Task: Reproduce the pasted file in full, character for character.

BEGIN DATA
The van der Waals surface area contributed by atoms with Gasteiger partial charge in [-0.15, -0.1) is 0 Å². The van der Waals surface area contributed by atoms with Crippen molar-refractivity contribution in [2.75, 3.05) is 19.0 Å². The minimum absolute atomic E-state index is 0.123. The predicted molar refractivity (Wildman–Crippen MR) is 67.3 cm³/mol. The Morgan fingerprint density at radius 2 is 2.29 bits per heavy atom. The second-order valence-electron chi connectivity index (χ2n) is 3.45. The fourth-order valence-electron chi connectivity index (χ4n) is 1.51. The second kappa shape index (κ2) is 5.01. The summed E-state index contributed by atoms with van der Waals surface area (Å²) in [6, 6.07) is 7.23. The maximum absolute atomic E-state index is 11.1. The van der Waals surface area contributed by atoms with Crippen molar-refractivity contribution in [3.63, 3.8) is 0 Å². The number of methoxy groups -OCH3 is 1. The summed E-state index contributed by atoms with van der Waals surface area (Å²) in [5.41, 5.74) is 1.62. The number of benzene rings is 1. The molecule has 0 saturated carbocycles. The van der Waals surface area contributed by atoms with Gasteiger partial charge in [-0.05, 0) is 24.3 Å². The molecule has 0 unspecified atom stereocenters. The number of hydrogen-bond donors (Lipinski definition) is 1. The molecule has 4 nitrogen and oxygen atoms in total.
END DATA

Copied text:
The van der Waals surface area contributed by atoms with Gasteiger partial charge in [-0.15, -0.1) is 0 Å². The van der Waals surface area contributed by atoms with Crippen molar-refractivity contribution in [2.75, 3.05) is 19.0 Å². The minimum absolute atomic E-state index is 0.123. The predicted molar refractivity (Wildman–Crippen MR) is 67.3 cm³/mol. The Morgan fingerprint density at radius 2 is 2.29 bits per heavy atom. The second-order valence-electron chi connectivity index (χ2n) is 3.45. The fourth-order valence-electron chi connectivity index (χ4n) is 1.51. The second kappa shape index (κ2) is 5.01. The summed E-state index contributed by atoms with van der Waals surface area (Å²) in [6, 6.07) is 7.23. The maximum absolute atomic E-state index is 11.1. The van der Waals surface area contributed by atoms with Crippen molar-refractivity contribution in [3.63, 3.8) is 0 Å². The number of methoxy groups -OCH3 is 1. The summed E-state index contributed by atoms with van der Waals surface area (Å²) in [5.41, 5.74) is 1.62. The number of benzene rings is 1. The molecule has 0 saturated carbocycles. The van der Waals surface area contributed by atoms with Gasteiger partial charge in [-0.05, 0) is 24.3 Å². The molecule has 0 unspecified atom stereocenters. The number of hydrogen-bond donors (Lipinski definition) is 1. The molecule has 4 nitrogen and oxygen atoms in total.